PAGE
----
For the first thirty years of my life my emphasis was on the science of medicine.  I haven’t abandoned this useful tool of observation, but I’ve augmented my visual horizon with thirty years of study of the humanities and religion.  Physics is the scientific study of matter and the forces of nature.  During The Enlightenment science again became the preeminent method of human inquiry.  Physics tells us that photons of energy produced in the sun stream across space to interact with dust particles in earth’s atmosphere to produce an orange-red sunset.  Romantic period thought rebelled against this cold and austere scientific description and asked: where is the notion of beauty in the sunset?  Does a photon strike the retina or the soul?

Metaphysics comes from Greek “meta physika” (after the things of nature).  In other words, it asks if there is more to a sunset than photons and more to a man than his brain.  We are past Valentine’s Day, but I’ve been thinking about love that, like beauty, is a metaphysical concept.  The Greek language has four different words for love:  philia is brotherly love or friendship; eros is erotic love or pleasure; agape is sacrificial or spiritual love; and storge is the natural love of a mother for her child or tolerance of your brother-in-law.

English defines love with descriptive modifiers.  We differentiate the love of chocolate from that of newlyweds on a honeymoon.  In Psalm 18 David says, “I love you, Lord, my strength.”  In thinking about this verse I find it difficult to feel about God as I do my grandson.  The concept of love may be even larger than we imagine.  Merriam Webster lists synonyms for love and includes devotion, appreciation, desire, cherish and even reverence.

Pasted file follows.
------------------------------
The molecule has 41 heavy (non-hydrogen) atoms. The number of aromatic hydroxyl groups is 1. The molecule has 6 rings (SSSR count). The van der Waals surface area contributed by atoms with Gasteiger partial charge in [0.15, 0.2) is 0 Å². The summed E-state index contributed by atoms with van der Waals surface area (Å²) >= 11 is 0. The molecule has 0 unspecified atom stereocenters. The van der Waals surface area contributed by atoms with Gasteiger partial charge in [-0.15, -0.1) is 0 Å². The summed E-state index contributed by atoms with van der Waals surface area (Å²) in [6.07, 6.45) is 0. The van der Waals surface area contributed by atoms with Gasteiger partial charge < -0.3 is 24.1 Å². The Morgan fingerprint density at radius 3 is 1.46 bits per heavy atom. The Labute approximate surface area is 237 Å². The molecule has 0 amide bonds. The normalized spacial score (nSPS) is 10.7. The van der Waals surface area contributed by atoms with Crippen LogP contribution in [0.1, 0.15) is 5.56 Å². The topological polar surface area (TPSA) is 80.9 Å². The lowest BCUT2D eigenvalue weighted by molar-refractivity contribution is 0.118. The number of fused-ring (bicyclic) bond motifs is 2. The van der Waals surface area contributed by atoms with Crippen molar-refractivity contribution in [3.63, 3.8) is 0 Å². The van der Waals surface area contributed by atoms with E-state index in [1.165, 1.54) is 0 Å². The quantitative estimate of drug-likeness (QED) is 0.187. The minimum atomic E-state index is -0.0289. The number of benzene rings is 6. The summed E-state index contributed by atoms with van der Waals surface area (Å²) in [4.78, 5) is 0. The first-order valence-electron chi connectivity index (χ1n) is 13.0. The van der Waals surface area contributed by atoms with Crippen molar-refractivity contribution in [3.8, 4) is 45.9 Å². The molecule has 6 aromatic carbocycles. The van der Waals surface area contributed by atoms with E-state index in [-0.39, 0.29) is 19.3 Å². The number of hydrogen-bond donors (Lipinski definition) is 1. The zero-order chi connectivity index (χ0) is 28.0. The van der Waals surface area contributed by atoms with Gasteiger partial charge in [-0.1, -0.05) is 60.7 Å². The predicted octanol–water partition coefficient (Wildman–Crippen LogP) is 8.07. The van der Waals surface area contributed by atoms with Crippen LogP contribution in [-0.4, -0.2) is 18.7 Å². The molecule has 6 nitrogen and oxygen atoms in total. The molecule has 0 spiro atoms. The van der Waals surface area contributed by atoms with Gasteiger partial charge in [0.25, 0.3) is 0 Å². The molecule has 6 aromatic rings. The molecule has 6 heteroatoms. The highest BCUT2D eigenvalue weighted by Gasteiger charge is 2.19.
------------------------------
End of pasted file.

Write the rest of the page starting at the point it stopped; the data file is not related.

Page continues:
I believe that stories in the Bible are there as teaching tools.  Recall the story of Moses encountering the burning bush in Exodus.  Moses asks God for His name because names in antiquity defined the character of a person.  God mysteriously replies, “I am that I am.”  In other words, He is beyond our words, our imagination and our physics.

I believe man is incapable of full knowledge of a universe that stretches from quasars to quarks and perhaps beyond.  The philosopher and theologian Paul once said “we see dimly as in a mirror,” and they had pretty crummy mirrors 2000 years ago.  Does it disturb me that I don’t know everything?  No.  History and wisdom writings demonstrate that hubris (arrogant pride) “goes before the fall” (Proverbs 16:18).  In fact, I embrace my limitations even though I now see further because my vision is augmented by the humanities and the Spirit.

So who is or what is God?  Wisdom holds that the metaphysical, ineffable God is spirit and is best recognizable to us as love.  This creative and sustaining force resides in each of us, is available to those who seek Him, and guides those who are wise.

Food for thought…